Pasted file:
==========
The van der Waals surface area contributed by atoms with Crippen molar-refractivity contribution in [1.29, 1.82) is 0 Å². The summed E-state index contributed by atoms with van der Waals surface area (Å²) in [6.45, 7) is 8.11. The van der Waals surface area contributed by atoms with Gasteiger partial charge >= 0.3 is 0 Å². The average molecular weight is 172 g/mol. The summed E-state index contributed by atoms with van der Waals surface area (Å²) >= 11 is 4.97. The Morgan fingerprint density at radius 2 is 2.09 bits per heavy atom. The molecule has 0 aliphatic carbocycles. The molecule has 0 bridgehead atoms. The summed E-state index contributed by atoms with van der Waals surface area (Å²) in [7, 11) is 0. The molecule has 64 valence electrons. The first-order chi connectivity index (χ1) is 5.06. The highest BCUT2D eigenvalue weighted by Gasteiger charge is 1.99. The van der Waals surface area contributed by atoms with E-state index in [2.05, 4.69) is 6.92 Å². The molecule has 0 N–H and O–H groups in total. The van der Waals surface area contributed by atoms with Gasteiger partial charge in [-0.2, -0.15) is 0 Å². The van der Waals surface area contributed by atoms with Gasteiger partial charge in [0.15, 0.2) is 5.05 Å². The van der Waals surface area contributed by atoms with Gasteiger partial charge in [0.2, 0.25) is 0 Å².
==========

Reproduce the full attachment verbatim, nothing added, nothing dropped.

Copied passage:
The van der Waals surface area contributed by atoms with Crippen molar-refractivity contribution in [1.29, 1.82) is 0 Å². The summed E-state index contributed by atoms with van der Waals surface area (Å²) in [6.45, 7) is 8.11. The van der Waals surface area contributed by atoms with Gasteiger partial charge >= 0.3 is 0 Å². The average molecular weight is 172 g/mol. The summed E-state index contributed by atoms with van der Waals surface area (Å²) >= 11 is 4.97. The Morgan fingerprint density at radius 2 is 2.09 bits per heavy atom. The molecule has 0 aliphatic carbocycles. The molecule has 0 bridgehead atoms. The summed E-state index contributed by atoms with van der Waals surface area (Å²) in [7, 11) is 0. The molecule has 64 valence electrons. The first-order chi connectivity index (χ1) is 5.06. The highest BCUT2D eigenvalue weighted by Gasteiger charge is 1.99. The van der Waals surface area contributed by atoms with E-state index in [2.05, 4.69) is 6.92 Å². The molecule has 0 N–H and O–H groups in total. The van der Waals surface area contributed by atoms with Gasteiger partial charge in [-0.2, -0.15) is 0 Å². The van der Waals surface area contributed by atoms with Gasteiger partial charge in [0.15, 0.2) is 5.05 Å². The van der Waals surface area contributed by atoms with Gasteiger partial charge in [0.2, 0.25) is 0 Å².